Here's an update:

We're not getting a lot more from corporate, but here's s a lengthier statement about the closure.

"The Pyramid Sacramento Alehouse business has declined due to economic, social and competitive factors affecting downtown businesses in the area. The Sacramento location will close on March 4, 2013. Employees have been notified and offered severance," said Glenn Hancock, Pyramid Breweries.

"We want to thank all of our Sacramento employees for their hard work and years of service and the Sacramento community for their patronage," said Hancock. "Pyramid Breweries will focus resources on Alehouse locations with breweries in California, Oregon and Washington, along with our successful location in Walnut Creek. Brewing beer and creating an experience around beer is at the heart of what we do."

Note the mention of the poor economy, along with other "competitive factors." Hard to say which sunk Pyramid. The location may have played a role, too. That said, the best places in town are really humming, despite what the leading economic indicators suggest. We went to Magpie Cafe for brunch on Sunday and couldn't get a table. We went to Red Rabbit recently for dinner and the wait was over an hour. Hot City Pizza during Beer Week? The line was out the door. And I was just in Santa Rosa, where folks stand in lines for up to seven hours to drink Pliny the Younger at Russian River Brewing. Sure, this economy is tough for many. But what it does more than anything is magnify weaknesses.

Blair Anthony Robertson is The Bee's restaurant critic. Follow him on Twitter, @blarob.

March 1, 2013
Beer Week: Final weekend highlights

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Pardon the pun, but hope you're not tapped out already from Sacramento Beer Week. As noted before, a "week" in the Sacramento Beer Week world means closer to 10 days, and this year's edition has already been packed with good times. We're talking epic lines and interest for the much ballyhooed Pliny the Younger, a beer dinner at Pangaea Two Brews Cafe with guest chef Billy Ngo and various kegs of Hitachino Nest ales (my personal favorite brewery) and more than 100 individual events.

Beer Week events will continue to foam over this weekend. Check out its official web site for a full listing, and for now here are some quick picks:

Barrel-Aged Day at Davis Beer Shoppe: Brewers are increasingly using casks for wine and whiskey to age beers. This adds new layers of flavor and aroma complexity, and especially an added fruitiness when wine barrels are used. Davis Beer Shoppe (211 G St., Davis) has eight barrel-aged beers to sample today, and can also be purchased in a flight.

March 1, 2013
Doughbot to strut its deep-fried stuff on 'Doughnut Masters'

doughnuts.JPGThe doughnut can be a work of art, as proven by a few doughnut shops around town - like Doughbot, whose motto is, "Resistance is futile." Its pastry expertise is on display from 7 a.m. to 2 p.m. Wednesdays through Sundays. Get there early for such exotic flavors as chocolate-caramel-stout (for Sacrmento Beer Week) and peanut butter-jelly-blood orange.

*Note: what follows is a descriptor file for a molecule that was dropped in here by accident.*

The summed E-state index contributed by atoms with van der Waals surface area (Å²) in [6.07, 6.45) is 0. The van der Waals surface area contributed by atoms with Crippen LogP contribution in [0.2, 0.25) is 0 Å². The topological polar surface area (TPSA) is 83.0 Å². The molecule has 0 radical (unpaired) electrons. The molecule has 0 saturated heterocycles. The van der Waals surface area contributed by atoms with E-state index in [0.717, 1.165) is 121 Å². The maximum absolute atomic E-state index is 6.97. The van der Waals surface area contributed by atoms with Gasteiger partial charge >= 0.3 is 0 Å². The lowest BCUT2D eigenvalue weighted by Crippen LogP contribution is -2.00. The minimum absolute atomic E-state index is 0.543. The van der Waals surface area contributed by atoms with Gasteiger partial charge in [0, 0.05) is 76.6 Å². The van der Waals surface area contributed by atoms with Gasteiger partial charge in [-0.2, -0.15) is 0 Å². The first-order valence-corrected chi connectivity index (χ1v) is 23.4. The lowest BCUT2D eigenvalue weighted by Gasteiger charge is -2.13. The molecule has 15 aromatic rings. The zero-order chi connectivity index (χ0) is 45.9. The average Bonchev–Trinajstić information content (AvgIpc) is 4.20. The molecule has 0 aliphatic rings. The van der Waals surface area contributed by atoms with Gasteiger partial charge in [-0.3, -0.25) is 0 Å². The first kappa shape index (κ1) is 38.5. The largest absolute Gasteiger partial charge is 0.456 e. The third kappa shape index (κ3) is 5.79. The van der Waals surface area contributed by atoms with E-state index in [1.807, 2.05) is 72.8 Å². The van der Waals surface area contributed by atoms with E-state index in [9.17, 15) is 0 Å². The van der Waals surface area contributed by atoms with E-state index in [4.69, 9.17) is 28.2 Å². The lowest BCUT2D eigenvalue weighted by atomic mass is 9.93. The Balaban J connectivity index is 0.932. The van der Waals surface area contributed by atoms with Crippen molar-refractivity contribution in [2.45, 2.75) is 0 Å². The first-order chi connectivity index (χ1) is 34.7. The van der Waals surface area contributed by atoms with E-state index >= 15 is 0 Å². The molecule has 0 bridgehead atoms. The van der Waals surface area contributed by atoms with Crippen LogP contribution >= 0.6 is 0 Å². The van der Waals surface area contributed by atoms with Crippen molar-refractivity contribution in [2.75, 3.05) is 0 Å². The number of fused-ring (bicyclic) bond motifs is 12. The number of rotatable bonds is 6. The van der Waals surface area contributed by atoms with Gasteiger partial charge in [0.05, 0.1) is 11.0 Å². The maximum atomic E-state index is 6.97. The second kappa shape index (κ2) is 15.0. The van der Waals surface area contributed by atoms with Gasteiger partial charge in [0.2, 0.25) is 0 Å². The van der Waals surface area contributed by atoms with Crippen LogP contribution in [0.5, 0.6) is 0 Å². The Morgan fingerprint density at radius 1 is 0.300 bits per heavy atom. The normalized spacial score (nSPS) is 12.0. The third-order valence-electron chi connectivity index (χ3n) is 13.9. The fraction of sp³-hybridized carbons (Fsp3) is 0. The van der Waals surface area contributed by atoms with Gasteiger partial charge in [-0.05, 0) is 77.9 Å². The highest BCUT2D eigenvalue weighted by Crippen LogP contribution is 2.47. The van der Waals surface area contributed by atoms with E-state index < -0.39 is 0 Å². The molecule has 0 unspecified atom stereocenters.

Meanwhile, Sacramento-area doughnut cognoscenti aren't the only ones who think highly of Doughbot's pastries, created by husband-wife co-owners Bryan and Dannah Widener.

Late last year, the couple traveled far north and crossed the border to compete on a new half-hour show created by Food Network Canada. "Doughnut Masters" will star doughnut-makers from 30 American and 12 Canadian doughnut shops.

Each episode will feature three contestants who must make doughnuts from three "secret ingredients." Judges choose a winner, who walks away with $10,000. That's right - they're handing out 10 grand a week.

Though the taping is a done deal and the show is scheduled to premiere at 10 p.m. April 2 on Food Network Canada, the Wideners can't talk about how they fared or who the winners and losers were.

"Our contract states we can't talk to anybody about it, and (the producers) are really serious about that," Bryan Widener said on the phone today.

Fair enough - but let's hope Food Network USA picks up the show so we can see for ourselves. Meanwhile, check out some of the "Doughnut Masters" audition videos on YouTube. Sorry, but Doughbot's isn't among them.

Doughbot is at 2226 10th St., Sacramento; (916) 444-5157, www.doughbotdonuts.com.

March 1, 2013
Local chefs react to mayor proclaiming 2013 as 'Year of Food'

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The announcement of a bid to keep the Sacramento Kings in town wasn't the only news coming from Mayor Kevin Johnson's "State of the City" speech on Thursday night. Johnson proclaimed 2013 as Sacramento's "Year of Food," with initiatives that include a major food festival in September, chef showcases and food education. This decree stems from Johnson branding the Sacramento as "America's Farm-to-Fork Capital" in October (as pictured above).

"There's no better theme to capture who we are and what we should be known for," said Johnson on Thursday night. "We are so lucky to have some of the nation's most impressive culinary talents in the city and we're excited about showcasing them."

Chefs Patrick Mulvaney and Adam Pechal stood in support of this announcement. Both chefs broke away from their nightly cooking duties, including Pechal hosting a Sacramento Beer Week dinner at his Restaurant Thir13en, to hear the mayor speak in support of food. In the hallway of the Memorial Auditorium following the State of the City, both chefs were happy with what they heard.